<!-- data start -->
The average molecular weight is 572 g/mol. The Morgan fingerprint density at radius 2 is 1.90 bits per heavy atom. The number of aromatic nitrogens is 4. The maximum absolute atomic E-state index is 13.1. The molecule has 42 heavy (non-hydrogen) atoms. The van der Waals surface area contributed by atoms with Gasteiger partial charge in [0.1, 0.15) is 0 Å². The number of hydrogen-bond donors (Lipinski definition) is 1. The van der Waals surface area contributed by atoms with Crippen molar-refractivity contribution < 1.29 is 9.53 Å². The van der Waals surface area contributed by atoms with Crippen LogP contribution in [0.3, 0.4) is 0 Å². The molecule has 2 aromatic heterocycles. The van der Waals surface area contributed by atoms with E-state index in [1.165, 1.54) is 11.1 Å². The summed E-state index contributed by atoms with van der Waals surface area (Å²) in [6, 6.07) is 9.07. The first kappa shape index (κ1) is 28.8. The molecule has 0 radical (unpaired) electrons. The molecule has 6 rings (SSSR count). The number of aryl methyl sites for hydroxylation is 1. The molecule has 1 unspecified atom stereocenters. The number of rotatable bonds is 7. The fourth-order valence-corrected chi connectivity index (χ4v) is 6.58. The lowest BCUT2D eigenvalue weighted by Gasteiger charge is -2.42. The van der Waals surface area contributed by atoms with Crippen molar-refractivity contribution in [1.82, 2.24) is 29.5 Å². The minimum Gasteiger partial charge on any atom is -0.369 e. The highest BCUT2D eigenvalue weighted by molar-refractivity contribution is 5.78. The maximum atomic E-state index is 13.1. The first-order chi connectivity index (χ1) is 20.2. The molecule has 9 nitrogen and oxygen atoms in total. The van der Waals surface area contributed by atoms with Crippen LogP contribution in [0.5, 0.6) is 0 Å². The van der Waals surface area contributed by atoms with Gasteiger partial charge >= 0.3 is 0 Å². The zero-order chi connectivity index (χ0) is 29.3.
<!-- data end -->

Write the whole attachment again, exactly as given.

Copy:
The average molecular weight is 572 g/mol. The Morgan fingerprint density at radius 2 is 1.90 bits per heavy atom. The number of aromatic nitrogens is 4. The maximum absolute atomic E-state index is 13.1. The molecule has 42 heavy (non-hydrogen) atoms. The van der Waals surface area contributed by atoms with Gasteiger partial charge in [0.1, 0.15) is 0 Å². The number of hydrogen-bond donors (Lipinski definition) is 1. The van der Waals surface area contributed by atoms with Crippen molar-refractivity contribution < 1.29 is 9.53 Å². The van der Waals surface area contributed by atoms with Crippen LogP contribution in [0.3, 0.4) is 0 Å². The molecule has 2 aromatic heterocycles. The van der Waals surface area contributed by atoms with E-state index in [1.165, 1.54) is 11.1 Å². The summed E-state index contributed by atoms with van der Waals surface area (Å²) in [6, 6.07) is 9.07. The first kappa shape index (κ1) is 28.8. The molecule has 0 radical (unpaired) electrons. The molecule has 6 rings (SSSR count). The number of aryl methyl sites for hydroxylation is 1. The molecule has 1 unspecified atom stereocenters. The number of rotatable bonds is 7. The fourth-order valence-corrected chi connectivity index (χ4v) is 6.58. The lowest BCUT2D eigenvalue weighted by Gasteiger charge is -2.42. The van der Waals surface area contributed by atoms with Crippen molar-refractivity contribution in [1.82, 2.24) is 29.5 Å². The minimum Gasteiger partial charge on any atom is -0.369 e. The highest BCUT2D eigenvalue weighted by molar-refractivity contribution is 5.78. The maximum atomic E-state index is 13.1. The first-order chi connectivity index (χ1) is 20.2. The molecule has 9 nitrogen and oxygen atoms in total. The van der Waals surface area contributed by atoms with Crippen LogP contribution in [0.5, 0.6) is 0 Å². The van der Waals surface area contributed by atoms with Gasteiger partial charge >= 0.3 is 0 Å². The zero-order chi connectivity index (χ0) is 29.3.